Jane C. Murphy
University of Baltimore – School of Law
Jana B. Singer
University of Maryland Francis King Carey School of Law
March 22, 2016
Maryland Law Review Endnotes Vol. 75:9 (2016)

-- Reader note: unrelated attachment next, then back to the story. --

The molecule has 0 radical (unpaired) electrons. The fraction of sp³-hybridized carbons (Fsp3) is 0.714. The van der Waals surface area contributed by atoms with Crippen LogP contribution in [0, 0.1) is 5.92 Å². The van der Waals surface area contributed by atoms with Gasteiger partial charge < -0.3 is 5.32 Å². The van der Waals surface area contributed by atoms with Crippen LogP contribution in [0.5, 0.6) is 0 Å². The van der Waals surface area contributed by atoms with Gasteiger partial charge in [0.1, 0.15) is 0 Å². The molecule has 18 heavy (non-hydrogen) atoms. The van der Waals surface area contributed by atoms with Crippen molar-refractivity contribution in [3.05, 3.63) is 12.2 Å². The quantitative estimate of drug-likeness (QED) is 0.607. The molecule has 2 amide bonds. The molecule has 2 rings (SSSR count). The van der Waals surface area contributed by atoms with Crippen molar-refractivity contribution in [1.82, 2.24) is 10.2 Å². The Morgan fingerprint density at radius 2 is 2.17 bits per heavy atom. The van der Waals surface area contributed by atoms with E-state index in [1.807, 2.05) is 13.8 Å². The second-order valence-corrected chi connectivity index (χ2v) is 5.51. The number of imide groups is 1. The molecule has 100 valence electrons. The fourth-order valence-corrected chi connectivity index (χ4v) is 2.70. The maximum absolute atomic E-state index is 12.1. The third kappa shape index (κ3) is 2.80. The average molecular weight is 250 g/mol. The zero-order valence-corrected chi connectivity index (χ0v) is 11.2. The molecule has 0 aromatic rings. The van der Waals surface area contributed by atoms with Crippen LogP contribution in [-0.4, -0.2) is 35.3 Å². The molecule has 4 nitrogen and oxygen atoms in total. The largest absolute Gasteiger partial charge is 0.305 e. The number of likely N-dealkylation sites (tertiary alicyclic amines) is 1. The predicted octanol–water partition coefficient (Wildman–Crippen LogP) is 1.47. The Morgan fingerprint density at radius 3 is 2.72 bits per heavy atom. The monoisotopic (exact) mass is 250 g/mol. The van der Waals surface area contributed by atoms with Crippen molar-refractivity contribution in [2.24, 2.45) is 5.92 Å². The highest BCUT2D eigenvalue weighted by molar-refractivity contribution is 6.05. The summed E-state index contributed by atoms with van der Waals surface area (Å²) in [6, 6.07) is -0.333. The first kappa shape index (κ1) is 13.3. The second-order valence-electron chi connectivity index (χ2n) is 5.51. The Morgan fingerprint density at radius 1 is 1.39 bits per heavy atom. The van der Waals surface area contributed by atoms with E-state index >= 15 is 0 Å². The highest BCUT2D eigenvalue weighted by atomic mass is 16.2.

Over the past three decades, there has been a significant shift in the way the legal system approaches and resolves family disputes. Mediation, collaboration, and other non-adversarial processes have replaced a traditional, law-oriented adversarial regime. Until recently, however, reformers have focused largely on the court system as the setting for innovations in family dispute resolution. But our research suggests that courts may not be the best places for families to resolve disputes, particularly disputes involving children. Moreover, attempting to turn family courts into multi-door dispute resolution centers may detract from their essential role as adjudicators of last resort and forums for the creation and enforcement of important social norms. In this Essay, and in our recent book, Divorced From Reality: Rethinking Family Dispute Resolution, we suggest that family law reformers should rethink their continuing reliance on courts and consider moving some of the problem-solving processes and services that characterize today’s family justice system out of the courts and into the community.